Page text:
Largest-ever study finds GM crops increased herbicide use by 28 percent
A new study has found that widespread adoption of genetically modified crops has increased the use of weed-killing herbicides as weeds become more resistant, while decreasing the use of insecticides.
University of Virginia economist Federico Ciliberto led the largest study of genetically modified crops and pesticide use to date, alongside Edward D. Perry of Kansas State University, David A. Hennessy of Michigan State University and GianCarlo Moschini of Iowa State University. The four economists studied annual data from more than 5,000 soybean and 5,000 maize farmers in the U.S. from 1998 to 2011, far exceeding previous studies that have been limited to one or two years of data.
“The fact that we have 14 years of farm-level data from farmers all over the U.S. makes this study very special,” Ciliberto said.
Farmers who grew GM soybeans used 28 percent more herbicides than farmers who grew non-GMO soybeans. Ciliberto attributes this increase to the proliferation of glyphosate-resistant weeds.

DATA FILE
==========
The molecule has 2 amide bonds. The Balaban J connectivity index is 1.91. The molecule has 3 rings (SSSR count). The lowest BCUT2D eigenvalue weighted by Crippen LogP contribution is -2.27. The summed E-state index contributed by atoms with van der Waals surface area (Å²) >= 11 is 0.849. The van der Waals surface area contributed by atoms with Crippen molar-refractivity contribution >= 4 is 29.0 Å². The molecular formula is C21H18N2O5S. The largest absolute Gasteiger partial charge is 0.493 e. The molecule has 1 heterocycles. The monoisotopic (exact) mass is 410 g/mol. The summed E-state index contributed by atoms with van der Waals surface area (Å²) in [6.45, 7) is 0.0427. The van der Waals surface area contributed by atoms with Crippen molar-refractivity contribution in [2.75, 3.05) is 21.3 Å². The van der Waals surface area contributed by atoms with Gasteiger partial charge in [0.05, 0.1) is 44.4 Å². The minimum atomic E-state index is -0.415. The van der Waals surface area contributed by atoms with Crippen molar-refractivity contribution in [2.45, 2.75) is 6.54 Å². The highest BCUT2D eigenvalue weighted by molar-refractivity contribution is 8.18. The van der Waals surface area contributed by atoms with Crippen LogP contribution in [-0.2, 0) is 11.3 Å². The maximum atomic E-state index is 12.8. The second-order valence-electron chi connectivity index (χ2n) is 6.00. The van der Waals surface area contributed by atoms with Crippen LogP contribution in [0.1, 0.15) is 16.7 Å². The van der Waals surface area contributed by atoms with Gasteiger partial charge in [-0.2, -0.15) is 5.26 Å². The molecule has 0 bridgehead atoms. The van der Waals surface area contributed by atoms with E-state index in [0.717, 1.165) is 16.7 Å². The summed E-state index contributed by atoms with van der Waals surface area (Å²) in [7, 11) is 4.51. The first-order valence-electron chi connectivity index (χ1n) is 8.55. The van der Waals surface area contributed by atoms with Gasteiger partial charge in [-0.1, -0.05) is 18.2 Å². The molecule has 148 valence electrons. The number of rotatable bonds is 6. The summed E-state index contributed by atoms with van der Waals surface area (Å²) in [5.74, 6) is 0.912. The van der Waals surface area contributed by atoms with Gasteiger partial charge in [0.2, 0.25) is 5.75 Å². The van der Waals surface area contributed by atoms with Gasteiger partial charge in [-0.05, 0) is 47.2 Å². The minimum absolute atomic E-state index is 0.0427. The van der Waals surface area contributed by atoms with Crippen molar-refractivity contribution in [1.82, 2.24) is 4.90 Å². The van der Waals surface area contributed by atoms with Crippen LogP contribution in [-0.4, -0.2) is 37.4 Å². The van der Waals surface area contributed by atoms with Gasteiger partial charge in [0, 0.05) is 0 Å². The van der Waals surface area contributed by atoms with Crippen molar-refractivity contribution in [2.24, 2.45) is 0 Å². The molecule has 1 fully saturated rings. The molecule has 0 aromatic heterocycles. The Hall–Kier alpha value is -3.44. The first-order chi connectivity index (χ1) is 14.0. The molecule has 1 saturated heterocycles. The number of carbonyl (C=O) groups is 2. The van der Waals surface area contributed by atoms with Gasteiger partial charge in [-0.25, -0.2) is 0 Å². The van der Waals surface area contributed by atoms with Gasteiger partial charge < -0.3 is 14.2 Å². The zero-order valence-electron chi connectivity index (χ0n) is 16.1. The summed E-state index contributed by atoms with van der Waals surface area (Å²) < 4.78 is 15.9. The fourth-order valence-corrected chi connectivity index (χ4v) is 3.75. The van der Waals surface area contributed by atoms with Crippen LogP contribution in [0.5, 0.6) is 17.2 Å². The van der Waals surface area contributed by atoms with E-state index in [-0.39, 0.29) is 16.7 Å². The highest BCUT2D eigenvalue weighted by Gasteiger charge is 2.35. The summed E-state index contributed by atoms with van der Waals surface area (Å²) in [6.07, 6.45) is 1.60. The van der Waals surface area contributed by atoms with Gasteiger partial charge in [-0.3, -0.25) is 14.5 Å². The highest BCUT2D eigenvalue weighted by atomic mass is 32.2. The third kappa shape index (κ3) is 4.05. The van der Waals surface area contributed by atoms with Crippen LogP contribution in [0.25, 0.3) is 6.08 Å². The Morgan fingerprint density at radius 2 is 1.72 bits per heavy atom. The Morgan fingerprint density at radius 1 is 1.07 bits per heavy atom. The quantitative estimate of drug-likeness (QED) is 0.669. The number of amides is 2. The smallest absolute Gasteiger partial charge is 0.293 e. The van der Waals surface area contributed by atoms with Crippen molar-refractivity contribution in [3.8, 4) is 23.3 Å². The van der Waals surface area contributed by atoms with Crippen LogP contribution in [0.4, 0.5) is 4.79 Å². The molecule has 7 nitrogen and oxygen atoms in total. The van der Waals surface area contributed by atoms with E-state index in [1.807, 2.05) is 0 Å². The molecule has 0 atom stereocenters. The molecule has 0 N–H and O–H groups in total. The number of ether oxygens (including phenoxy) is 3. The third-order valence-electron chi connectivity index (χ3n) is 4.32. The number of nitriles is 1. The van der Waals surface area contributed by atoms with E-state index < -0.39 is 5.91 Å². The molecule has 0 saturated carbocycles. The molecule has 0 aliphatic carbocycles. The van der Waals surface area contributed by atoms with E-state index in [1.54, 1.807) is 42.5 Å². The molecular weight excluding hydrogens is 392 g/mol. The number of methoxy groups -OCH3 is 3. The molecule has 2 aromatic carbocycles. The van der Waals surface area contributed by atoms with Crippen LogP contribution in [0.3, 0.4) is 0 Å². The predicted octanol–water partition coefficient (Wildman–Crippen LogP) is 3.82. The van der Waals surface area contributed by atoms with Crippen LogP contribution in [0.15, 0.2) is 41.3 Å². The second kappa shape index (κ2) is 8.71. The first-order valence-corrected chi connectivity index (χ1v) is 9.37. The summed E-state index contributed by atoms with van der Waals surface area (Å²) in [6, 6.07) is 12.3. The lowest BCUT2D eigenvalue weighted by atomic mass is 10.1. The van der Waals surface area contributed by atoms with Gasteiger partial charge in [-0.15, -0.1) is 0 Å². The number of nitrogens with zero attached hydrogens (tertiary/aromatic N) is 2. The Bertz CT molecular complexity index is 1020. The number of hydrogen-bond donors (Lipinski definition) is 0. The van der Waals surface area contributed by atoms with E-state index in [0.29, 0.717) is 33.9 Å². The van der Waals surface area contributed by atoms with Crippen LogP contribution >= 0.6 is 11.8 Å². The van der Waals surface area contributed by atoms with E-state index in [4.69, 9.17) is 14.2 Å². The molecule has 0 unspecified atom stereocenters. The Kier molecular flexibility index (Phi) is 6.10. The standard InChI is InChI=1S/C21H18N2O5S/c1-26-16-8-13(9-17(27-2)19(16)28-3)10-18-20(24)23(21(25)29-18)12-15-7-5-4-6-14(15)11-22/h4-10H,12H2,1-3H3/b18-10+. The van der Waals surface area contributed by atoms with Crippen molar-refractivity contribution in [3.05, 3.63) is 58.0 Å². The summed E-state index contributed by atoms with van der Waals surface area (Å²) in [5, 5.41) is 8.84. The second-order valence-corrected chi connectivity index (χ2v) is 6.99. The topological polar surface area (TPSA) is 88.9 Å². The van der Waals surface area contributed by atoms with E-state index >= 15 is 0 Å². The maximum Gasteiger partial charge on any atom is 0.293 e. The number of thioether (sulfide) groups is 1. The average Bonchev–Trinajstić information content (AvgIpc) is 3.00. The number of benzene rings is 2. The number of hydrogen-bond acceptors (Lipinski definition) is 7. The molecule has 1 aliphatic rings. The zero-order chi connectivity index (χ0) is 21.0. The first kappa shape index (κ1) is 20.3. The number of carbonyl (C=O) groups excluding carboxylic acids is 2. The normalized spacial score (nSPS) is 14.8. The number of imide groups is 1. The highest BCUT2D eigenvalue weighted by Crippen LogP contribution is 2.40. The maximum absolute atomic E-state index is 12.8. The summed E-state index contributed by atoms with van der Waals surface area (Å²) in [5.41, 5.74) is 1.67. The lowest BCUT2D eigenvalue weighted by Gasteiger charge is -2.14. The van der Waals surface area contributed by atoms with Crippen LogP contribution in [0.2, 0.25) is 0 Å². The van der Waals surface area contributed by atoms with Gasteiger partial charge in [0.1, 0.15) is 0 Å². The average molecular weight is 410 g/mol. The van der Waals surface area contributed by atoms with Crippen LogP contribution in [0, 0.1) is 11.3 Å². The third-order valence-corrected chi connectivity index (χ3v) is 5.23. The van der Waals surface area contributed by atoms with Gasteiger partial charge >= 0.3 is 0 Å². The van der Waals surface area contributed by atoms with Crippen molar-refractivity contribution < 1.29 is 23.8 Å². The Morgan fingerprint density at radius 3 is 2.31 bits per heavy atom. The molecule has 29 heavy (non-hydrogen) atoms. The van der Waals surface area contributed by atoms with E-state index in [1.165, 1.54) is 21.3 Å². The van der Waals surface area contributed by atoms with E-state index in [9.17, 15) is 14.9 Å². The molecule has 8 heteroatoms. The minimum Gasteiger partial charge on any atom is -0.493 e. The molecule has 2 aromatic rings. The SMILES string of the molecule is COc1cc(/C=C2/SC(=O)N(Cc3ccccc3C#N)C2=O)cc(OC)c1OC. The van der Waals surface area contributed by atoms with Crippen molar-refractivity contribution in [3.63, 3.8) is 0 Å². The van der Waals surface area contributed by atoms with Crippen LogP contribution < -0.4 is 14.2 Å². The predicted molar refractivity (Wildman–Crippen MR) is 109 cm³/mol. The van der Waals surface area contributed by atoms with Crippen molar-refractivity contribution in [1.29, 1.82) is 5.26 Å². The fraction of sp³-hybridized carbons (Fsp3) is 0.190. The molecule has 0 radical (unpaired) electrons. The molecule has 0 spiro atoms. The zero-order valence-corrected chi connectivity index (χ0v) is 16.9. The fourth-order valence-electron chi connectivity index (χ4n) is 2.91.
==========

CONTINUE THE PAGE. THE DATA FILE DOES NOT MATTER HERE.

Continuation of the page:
Charles Benbrook, who has published several papers on the use of glyphosate herbicide, says the amount of herbicides used in more recent years is likely much higher. “Their analysis stops at 2011, around the time herbicide use took off in response to the spread of glyphosate-resistant weeds.”
Meanwhile, corn farmers who planted GM insect-resistant seed varieties used about 11.2 percent less insecticide than farmers who did not plant GM corn. However this does not account for the use of neonicotinoid insecticides used as a seed treatment on GM seeds.
Overall, Ciliberto said he was surprised by the extent to which herbicide use had increased. The adoption of GM soybeans correlated with a negative impact on the environment as increased herbicide use also increased contamination of local ecosystems.
(Source: University of Virginia)